They shoot novels, don't they?


To get us in the mood for the Wachowskis’ adaptation of David Mitchell’s supposedly unfilmable novel Cloud Atlas, out next week, DONALD CLARKElooks at the tricky business of shepherding difficult books from page to screen

Alfred Hitchcock never much concerned himself with pointy-headed literature. The closest he got to high-falutin’ adaptations were his rarely unearthed take on Juno and the Paycock and his three skirmishes with Daphne du Maurier. The big man took a utilitarian approach to source material: fillet out the bits that seem cinematic and bung the rest in the bin. If none of it looks filmic, then pass on the option.

There’s no arguing with that.

Hitchcock would, one imagines, have been utterly baffled by the need – common among the snootier class of director – to adapt the “unfilmable book”. In a week’s time, the Wachowski siblings and Tom Tykwer bring us their take on David Mitchell’s Cloud Atlas. Weaving together six obliquely related stories that career across time and location, the film fights with many of the characteristic problems of the classic unfilmable text: vast scope, dense narrative, ambiguous storytelling.

Jeez! It’s almost as if the novel is an entirely different medium to the motion picture. Where’s your three-act structure, Mr Mitchell?

Film-makers have been at this lark for ages. In 1958, while Hitchcock was turning pulp into masterpieces, Richard Brooks was transforming Fyodor Dostoevsky’s colossal Brothers Karamazov into an ungainly, unsettlingly melodramatic film starring Yul Brynner. Few novels defy the adaptor’s art so aggressively as does William Faulkner’s The Sound and the Fury. The first part of the book comprises a rich, dense stream of consciousness that obscures as often as it clarifies.

For no good reason, a year after Karamazov, Martin Ritt cast Brynner – shiny patron saint of the unfilmable novel – in a largely pointless, exhaustingly worthy take on Faulkner’s southern saga. At about the same time, Hitchcock slashed Robert Bloch’s shabby Psycho into a massive hit.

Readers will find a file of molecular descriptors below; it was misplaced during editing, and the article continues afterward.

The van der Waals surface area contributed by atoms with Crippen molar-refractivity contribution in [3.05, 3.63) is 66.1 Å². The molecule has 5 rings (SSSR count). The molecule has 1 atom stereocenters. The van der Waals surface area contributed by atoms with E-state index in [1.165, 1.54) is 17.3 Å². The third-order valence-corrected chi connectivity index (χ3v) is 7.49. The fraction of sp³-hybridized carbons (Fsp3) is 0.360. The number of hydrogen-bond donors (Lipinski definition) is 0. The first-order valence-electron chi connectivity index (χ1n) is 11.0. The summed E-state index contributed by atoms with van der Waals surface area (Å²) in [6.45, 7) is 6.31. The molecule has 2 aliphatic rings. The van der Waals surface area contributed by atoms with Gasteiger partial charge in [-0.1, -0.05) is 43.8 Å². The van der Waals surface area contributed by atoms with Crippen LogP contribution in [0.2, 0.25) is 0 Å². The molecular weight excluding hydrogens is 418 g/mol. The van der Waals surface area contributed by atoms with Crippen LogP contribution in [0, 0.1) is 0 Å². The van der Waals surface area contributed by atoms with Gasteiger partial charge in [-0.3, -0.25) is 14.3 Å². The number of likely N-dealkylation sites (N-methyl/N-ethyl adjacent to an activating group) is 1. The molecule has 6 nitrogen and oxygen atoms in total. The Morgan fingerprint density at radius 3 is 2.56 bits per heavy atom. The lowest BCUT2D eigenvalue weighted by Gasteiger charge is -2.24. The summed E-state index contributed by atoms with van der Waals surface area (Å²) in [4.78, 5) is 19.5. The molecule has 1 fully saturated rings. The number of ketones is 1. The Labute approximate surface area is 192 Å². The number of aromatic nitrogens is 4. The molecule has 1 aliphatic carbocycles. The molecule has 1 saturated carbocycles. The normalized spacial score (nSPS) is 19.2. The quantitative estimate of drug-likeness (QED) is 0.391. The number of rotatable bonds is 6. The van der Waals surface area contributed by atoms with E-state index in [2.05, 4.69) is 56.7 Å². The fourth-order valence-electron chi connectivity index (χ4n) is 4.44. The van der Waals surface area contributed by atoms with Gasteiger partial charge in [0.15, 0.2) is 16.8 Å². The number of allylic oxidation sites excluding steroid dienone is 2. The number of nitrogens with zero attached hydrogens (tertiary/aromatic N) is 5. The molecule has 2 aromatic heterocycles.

He really was on to something. Wasn’t he? The Brothers Karamazov, The Sound and the Fury and Cloud Atlas manifest one particular strain of the unflimable filmed-novel virus. They are all adapted from highbrow novels that bury the narrative in dense literary tangle. The most obviously forbidding books in this category spring from the modernist and post-modernist era. We think of James Joyce’s Ulysses (filmed twice), William S Burroughs’s The Naked Lunch (source of a David Cronenberg film) and Kurt Vonnegut’s Breakfast of Champions (filmed disastrously in 1999). But the granddaddy of all self-referential literary puzzlers was published as long ago as 1759.

Michael Winterbottom’s A Cock and Bull Story offers, surely, the most useful lessons for film-makers keen to adapt densely playful literary novels. Frank Cottrell Boyce, writer of the 2006 film, uses Laurence Sterne’s The Life and Opinions of Tristram Shandy as a mere jumping-off point for a consideration of time, the storytelling process and the perceived rivalry between Steve Coogan and Rob Brydon.

We can’t say with any certainty that Sterne would have loved the film. But he would surely have appreciated its irreverence. The novel stops, starts and twists back on itself in a way that is impossible to represent in a script.

Quite correctly, Boyce and Winterbottom didn’t really try. Setting their movie among actors filming a version of the book – shades of Karel Reisz and Harold Pinter’s take on John Fowles’s mildly unfilmable The French Lieutenant’s Woman – they strive, instead, to capture the spirit, tone and narrative strategy of the text. Crucially, one doesn’t walk away from the film wondering why they bothered. The film works as a film.